A long-running and closely watched lawsuit over a tech investment firm launched by three former San Francisco 49ers has reached a $9 million out-of-court settlement, according to two people involved in the case.
HRJ Capital was founded by Joe Montana, Harris Barton and Ronnie Lott during the dot-com boom. At its height, the firm managed more than $2 billion from pension funds, college endowments and superstar athletes such as Barry Bonds and Peyton Manning.
But when the global credit crunch hit in 2008, HRJ found itself unable to meet its financial commitments. Creditor Silicon Valley Bank seized the investment funds and sold them to a Swiss firm called Capital Dynamics.
What Capital Dynamics didn't count on was that it was also acquiring HRJ's legal liabilities, including a lawsuit filed by three former HRJ managers who were let go as the firm was imploding. They claimed in court filings that they were due tens of millions of dollars.
Two Santa Clara County Superior Court judges ruled that Capital Dynamics, as controller of the HRJ investment funds, was liable for promises made on behalf of those funds. The decision drew howls of protest not just from the Swiss firm but also from the California Public Employees Retirement System, one of the country's biggest investors in venture capital firms. In a friend-of-the-court brief, CalPERS warned that holding Capital Dynamics responsible for the actions of the previous management team threatened the very definition of limited liability partnerships, which underpin venture capital investing.
But last March, a San Jose jury awarded two of the plaintiffs in the lawsuit $10 million, including punitive damages that legal experts called highly unusual. Thomas Kubr, the former aerospace engineer who founded and runs Capital Dynamics, vowed to appeal the ruling but in the end called the $9 million settlement "the sensible thing to do."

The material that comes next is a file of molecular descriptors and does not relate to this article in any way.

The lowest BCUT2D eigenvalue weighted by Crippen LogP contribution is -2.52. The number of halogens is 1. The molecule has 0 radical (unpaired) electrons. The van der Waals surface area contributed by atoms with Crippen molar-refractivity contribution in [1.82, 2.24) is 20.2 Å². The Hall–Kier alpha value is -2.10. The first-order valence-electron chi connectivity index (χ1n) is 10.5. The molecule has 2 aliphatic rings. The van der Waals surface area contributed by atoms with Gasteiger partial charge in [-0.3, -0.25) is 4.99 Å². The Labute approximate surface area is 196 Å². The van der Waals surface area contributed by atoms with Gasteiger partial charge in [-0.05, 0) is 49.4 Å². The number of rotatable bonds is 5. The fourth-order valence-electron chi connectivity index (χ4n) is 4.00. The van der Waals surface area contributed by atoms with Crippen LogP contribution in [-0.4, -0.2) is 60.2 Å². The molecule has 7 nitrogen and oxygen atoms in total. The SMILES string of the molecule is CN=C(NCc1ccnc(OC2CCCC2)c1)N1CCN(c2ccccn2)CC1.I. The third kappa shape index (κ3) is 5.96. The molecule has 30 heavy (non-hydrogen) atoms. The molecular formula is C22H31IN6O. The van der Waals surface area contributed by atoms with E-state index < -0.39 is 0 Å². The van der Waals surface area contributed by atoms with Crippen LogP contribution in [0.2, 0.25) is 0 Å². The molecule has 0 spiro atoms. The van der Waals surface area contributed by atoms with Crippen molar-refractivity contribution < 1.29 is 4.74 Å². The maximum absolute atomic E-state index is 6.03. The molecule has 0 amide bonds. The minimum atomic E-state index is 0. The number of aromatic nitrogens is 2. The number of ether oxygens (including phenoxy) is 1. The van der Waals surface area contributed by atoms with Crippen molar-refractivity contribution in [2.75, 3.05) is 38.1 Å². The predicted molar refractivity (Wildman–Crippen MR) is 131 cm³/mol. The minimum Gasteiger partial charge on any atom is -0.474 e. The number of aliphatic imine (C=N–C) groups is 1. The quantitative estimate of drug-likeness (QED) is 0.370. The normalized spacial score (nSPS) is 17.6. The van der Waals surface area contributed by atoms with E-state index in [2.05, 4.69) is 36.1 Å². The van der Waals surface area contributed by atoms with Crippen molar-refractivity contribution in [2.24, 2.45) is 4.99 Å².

People familiar with the case had speculated that the final tally for damages and legal fees could have topped $13 million, and perhaps far more, had Capital Dynamics waged and lost an appeal. (A third plaintiff settled out of court for a reported $4 million; the former 49ers reached separate legal settlements with the men.)
Kubr said via email that he was "satisfied with the terms of the settlement," which will be paid out of the HRJ investment funds. Capital Dynamics will then reimburse the funds some $5 million in attorney fees, according to two people with knowledge of the situation.
Because the settlement resulted in the lawsuit being withdrawn, Capital Dynamics will no longer have the specter of punitive damages hanging over its reputation.
Attorney Michael Baumann, who represented plaintiffs Darren Wong and Duran Curis in the suit, said Monday his clients were "pleased with the verdict" and "glad it's behind them. Any settlement involves a compromise."